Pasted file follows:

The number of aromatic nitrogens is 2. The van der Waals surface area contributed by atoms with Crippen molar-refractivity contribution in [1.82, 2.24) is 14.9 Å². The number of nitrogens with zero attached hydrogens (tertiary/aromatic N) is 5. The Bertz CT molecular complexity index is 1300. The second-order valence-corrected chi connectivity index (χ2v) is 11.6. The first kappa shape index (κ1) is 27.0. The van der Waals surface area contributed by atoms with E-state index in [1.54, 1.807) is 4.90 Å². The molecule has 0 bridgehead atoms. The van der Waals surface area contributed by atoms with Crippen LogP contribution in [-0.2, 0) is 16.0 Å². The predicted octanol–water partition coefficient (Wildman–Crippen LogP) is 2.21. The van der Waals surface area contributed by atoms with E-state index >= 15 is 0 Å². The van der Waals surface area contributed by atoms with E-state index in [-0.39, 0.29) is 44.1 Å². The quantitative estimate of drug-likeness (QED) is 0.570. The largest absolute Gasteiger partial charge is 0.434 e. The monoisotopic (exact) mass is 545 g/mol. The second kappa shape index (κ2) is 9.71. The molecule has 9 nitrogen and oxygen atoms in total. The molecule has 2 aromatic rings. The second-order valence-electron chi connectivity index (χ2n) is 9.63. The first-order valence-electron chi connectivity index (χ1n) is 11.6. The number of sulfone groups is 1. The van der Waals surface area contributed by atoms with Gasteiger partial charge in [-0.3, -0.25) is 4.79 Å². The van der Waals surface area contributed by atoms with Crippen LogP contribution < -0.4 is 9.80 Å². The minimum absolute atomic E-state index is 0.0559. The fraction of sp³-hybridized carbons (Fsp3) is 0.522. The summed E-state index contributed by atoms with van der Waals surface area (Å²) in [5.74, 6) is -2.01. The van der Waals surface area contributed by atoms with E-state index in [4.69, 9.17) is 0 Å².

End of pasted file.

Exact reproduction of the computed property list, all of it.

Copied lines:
The number of aromatic nitrogens is 2. The van der Waals surface area contributed by atoms with Crippen molar-refractivity contribution in [1.82, 2.24) is 14.9 Å². The number of nitrogens with zero attached hydrogens (tertiary/aromatic N) is 5. The Bertz CT molecular complexity index is 1300. The second-order valence-corrected chi connectivity index (χ2v) is 11.6. The first kappa shape index (κ1) is 27.0. The van der Waals surface area contributed by atoms with E-state index in [1.54, 1.807) is 4.90 Å². The molecule has 0 bridgehead atoms. The van der Waals surface area contributed by atoms with Crippen LogP contribution in [-0.2, 0) is 16.0 Å². The predicted octanol–water partition coefficient (Wildman–Crippen LogP) is 2.21. The van der Waals surface area contributed by atoms with E-state index >= 15 is 0 Å². The van der Waals surface area contributed by atoms with E-state index in [-0.39, 0.29) is 44.1 Å². The quantitative estimate of drug-likeness (QED) is 0.570. The largest absolute Gasteiger partial charge is 0.434 e. The monoisotopic (exact) mass is 545 g/mol. The second kappa shape index (κ2) is 9.71. The molecule has 9 nitrogen and oxygen atoms in total. The molecule has 2 aromatic rings. The second-order valence-electron chi connectivity index (χ2n) is 9.63. The first-order valence-electron chi connectivity index (χ1n) is 11.6. The number of sulfone groups is 1. The van der Waals surface area contributed by atoms with Gasteiger partial charge in [-0.3, -0.25) is 4.79 Å². The van der Waals surface area contributed by atoms with Crippen LogP contribution < -0.4 is 9.80 Å². The minimum absolute atomic E-state index is 0.0559. The fraction of sp³-hybridized carbons (Fsp3) is 0.522. The summed E-state index contributed by atoms with van der Waals surface area (Å²) in [5.74, 6) is -2.01. The van der Waals surface area contributed by atoms with E-state index in [4.69, 9.17) is 0 Å².